What’s the future of our democracy?

Liam Frith, Staff Writer

The world’s anti-democratic far-right has become increasingly powerful in recent years with those such as Victor Orbonz in Hungary, Jair Bolsonoro in Brazil and Giorgia Meloni in Italy gaining control of their respective countries, not to mention the numerous other countries that continue under undemocratic control.

In the US, we have the same problem approaching: we remain threatened by a large faction of openly anti-democratic voters, all of whom are entirely willing to participate in whatever doublethink they are asked of and are fully supportive of policy standing in direct opposition to a free America. 

As much as it might seem, we haven’t reached an end to history. Our democracy is not infinitely secure but instead needs to be constantly maintained. With sweeping anti-democratic sentiment taking hold of many countries abroad, we need to ask ourselves, is democracy on its way out within our own?

To answer the question, we should look to our most valuable and underappreciated resource: history. First, however, let’s set the scene. A sitting leader loses an election, claims fraud, is proven wrong and subsequently pressures those in his party to vote against the certification of said election, going as far as to claim his vice president has the power to throw it out all together. If we consult history and overlay this upsettingly brief summary of the last couple years, what do we find? What parallels in history tell us the future of our current situation?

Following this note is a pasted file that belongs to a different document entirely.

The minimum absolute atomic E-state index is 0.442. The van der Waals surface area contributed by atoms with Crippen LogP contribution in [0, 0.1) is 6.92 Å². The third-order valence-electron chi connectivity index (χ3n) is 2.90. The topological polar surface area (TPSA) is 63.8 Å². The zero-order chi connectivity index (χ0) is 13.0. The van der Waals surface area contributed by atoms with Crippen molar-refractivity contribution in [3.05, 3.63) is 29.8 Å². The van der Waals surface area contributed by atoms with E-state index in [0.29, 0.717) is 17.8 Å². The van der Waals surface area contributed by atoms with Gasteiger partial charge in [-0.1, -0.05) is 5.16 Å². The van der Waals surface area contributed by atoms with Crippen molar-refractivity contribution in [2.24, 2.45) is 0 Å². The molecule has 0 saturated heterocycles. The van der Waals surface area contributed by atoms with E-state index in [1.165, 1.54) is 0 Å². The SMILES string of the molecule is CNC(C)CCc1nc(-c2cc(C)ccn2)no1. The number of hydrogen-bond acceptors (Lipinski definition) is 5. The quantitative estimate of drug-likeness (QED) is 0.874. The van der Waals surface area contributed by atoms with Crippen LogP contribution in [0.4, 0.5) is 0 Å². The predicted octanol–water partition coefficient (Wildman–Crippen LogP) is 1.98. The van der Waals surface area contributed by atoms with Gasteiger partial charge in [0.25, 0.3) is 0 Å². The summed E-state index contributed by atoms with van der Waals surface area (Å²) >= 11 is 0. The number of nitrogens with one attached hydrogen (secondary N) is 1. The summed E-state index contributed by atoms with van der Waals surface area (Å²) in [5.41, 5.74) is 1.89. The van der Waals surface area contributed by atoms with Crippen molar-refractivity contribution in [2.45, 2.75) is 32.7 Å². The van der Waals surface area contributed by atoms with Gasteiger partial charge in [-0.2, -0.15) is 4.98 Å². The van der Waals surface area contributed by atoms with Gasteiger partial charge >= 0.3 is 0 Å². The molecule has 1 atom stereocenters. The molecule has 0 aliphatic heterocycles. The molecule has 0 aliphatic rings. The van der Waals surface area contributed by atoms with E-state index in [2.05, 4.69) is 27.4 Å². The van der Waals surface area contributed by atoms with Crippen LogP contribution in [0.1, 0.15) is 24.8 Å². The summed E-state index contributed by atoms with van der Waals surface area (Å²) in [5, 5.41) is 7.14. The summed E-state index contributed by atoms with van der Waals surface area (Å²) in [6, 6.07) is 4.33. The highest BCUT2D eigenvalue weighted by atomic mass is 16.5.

To find out, The Wolf asked two history teachers, Chris Duke and Steve Johnson, what usually has followed after events like these. 

“We have examples of this, for instance, when in 1923 Hitler and the Nazi Party attempted to overthrow the government of Munich,” Johnson explained. “We see that when people fail and refuse to follow the democratic process, it’s usually a step towards authoritarianism.”

Duke hit on the same point.

“When the will of the people is not being respected by a defeated candidate, what usually happens after that can be a variety of outcomes,” Duke said. “Sometimes the person will lean on sheer power to stay in charge. Oftentimes that’s military strength. Other times you see people rise against that leader who refuses to leave, and kind of chaos and potentially even civil war can happen. This is why it’s important that we respect and honor the will of the people.”

Do they believe US democracy is threatened in a situation such as this? Both say, “Yes.”

So, is democracy on its way out? As Johnson and Duke said, it really depends. We live in a time when, if we don’t actively fight back against ever-growing anti-democratic sentiment, we will end up like the many other countries falling under oligarchs, autocrats and dictators. 

We need to be aware of the moment in history we exist in and what it shares with other moments from the past. This is a crucial start in maintaining our most basic and beloved institution. If we don’t begin recognizing the danger democracy is currently in and start taking steps to protect it, then we can certainly say it’s on its way out.